Wednesday, May 26, 2010

Douglas Adams - Technology Prophet

Apparently I missed celebrating Towel Day - a day of tribute to Douglas Adams (though I do think I deserve points for blogging recently about towels, of all topics). Adams, it goes without saying was an amazing author with a brilliant sense of humor. What I didn't realize, though, was his interest in technology. The Telegraph had a wonderful article that talks about this.

Specifically, the article quotes from Adams' work: How to Stop Worrying and Learn to Love the Internet. This is one remarkable article, and you should stop what you are doing right now and go read it. It'll be worth it.

In a single paper, written over a decade ago, he manages to explain so many truisms about technology that are often over looked today. Consider this insight:

I suppose earlier generations had to sit through all this huffing and puffing with the invention of television, the phone, cinema, radio, the car, the bicycle, printing, the wheel and so on, but you would think we would learn the way these things work, which is this:

1) everything that’s already in the world when you’re born is just normal;

2) anything that gets invented between then and before you turn thirty is incredibly exciting and creative and with any luck you can make a career out of it;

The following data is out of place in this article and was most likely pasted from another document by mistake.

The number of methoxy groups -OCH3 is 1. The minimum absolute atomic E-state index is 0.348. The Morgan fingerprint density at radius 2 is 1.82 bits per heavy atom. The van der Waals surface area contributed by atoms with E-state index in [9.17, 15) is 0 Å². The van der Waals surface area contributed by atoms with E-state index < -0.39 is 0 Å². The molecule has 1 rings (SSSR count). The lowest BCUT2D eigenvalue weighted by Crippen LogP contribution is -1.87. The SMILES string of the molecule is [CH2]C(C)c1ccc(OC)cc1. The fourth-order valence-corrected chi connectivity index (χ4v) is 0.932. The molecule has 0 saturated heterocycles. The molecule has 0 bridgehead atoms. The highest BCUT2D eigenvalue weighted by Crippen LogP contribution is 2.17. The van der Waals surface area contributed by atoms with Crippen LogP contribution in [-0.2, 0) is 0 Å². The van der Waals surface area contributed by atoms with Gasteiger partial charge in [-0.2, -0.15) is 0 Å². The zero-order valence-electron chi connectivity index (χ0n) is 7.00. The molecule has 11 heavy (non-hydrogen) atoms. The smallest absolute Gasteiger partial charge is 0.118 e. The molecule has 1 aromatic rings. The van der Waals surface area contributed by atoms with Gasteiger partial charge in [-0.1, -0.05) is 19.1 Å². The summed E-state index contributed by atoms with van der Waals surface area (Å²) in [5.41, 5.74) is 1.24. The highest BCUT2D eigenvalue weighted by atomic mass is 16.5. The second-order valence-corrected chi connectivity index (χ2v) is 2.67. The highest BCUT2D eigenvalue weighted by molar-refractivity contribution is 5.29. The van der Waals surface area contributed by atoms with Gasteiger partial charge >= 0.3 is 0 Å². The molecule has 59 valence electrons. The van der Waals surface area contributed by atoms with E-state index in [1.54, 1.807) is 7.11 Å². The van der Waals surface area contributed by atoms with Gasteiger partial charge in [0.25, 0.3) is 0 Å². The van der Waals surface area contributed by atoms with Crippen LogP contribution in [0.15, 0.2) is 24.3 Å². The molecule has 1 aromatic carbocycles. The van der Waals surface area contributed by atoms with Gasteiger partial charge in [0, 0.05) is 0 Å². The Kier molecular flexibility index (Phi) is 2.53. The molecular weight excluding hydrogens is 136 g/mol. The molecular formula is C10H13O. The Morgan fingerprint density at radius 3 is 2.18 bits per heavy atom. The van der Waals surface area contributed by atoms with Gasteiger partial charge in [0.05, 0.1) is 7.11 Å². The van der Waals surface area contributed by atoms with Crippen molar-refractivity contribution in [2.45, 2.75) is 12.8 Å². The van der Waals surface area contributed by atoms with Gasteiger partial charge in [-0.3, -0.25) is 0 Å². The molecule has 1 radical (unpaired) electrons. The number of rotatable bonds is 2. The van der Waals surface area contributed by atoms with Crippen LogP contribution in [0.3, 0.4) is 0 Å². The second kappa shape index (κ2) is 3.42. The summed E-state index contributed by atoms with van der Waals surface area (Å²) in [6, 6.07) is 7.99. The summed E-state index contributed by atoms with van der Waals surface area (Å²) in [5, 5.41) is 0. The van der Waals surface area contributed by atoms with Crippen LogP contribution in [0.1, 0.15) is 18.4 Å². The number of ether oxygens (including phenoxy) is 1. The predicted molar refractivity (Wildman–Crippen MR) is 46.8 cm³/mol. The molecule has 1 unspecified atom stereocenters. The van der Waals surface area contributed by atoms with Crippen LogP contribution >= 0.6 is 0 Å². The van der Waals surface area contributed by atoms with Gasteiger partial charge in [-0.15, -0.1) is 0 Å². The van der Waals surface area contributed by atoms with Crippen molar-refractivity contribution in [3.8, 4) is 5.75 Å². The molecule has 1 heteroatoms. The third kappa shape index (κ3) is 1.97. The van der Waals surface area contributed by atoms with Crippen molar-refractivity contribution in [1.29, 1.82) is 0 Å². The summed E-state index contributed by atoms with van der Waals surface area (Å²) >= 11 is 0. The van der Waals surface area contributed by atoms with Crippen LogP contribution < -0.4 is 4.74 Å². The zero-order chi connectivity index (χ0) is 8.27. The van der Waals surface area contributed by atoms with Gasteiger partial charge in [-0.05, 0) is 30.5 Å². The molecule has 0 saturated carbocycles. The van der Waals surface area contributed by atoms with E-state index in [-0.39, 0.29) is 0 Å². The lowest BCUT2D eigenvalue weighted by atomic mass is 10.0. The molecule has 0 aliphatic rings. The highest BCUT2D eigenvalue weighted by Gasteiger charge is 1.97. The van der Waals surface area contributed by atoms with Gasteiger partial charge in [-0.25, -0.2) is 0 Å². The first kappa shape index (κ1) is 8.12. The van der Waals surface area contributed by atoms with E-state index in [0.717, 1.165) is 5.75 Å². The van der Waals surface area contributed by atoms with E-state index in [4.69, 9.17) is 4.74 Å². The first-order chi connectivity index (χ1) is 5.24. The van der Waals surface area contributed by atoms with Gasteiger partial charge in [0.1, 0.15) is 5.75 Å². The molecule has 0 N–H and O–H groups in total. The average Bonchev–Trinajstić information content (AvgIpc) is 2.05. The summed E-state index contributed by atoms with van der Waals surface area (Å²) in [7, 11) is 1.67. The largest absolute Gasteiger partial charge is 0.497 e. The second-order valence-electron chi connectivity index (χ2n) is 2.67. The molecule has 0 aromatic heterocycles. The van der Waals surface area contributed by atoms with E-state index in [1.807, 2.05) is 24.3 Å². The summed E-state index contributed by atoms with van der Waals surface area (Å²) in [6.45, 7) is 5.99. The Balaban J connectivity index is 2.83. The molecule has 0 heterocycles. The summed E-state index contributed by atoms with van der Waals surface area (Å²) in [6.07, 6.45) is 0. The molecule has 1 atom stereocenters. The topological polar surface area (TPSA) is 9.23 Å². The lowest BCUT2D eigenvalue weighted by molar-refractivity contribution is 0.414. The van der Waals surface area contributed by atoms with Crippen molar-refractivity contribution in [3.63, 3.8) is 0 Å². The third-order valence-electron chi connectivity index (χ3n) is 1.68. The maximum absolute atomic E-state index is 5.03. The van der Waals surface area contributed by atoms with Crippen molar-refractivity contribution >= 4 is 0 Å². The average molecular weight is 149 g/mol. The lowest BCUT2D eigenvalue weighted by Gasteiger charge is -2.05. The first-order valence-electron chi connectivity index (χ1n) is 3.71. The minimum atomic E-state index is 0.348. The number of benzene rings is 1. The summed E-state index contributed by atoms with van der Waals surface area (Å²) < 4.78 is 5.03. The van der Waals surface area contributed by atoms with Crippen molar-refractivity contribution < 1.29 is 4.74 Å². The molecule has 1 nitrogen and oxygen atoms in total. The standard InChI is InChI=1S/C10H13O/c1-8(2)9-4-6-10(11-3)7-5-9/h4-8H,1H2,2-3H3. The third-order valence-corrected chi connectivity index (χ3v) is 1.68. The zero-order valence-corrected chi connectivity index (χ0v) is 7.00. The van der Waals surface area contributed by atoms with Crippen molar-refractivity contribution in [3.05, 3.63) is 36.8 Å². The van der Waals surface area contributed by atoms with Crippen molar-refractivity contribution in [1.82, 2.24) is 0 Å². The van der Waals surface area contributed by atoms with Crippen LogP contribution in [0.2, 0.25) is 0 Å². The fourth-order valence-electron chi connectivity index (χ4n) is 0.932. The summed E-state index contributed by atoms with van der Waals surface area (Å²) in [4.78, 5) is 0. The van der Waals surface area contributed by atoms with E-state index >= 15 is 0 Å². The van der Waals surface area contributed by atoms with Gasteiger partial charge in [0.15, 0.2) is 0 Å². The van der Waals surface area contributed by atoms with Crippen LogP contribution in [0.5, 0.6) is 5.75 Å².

3) anything that gets invented after you’re thirty is against the natural order of things and the beginning of the end of civilisation as we know it until it’s been around for about ten years when it gradually turns out to be alright really.

Apply this list to movies, rock music, word processors and mobile phones to work out how old you are

And there you have it - a recipe that works for Facebook, TV, the calculator or just about any bit of technology.

Next time I hear someone ranting about how technology X is going to be the downfall of our society, I'm going to calmly ask them to read this article and get back to me.

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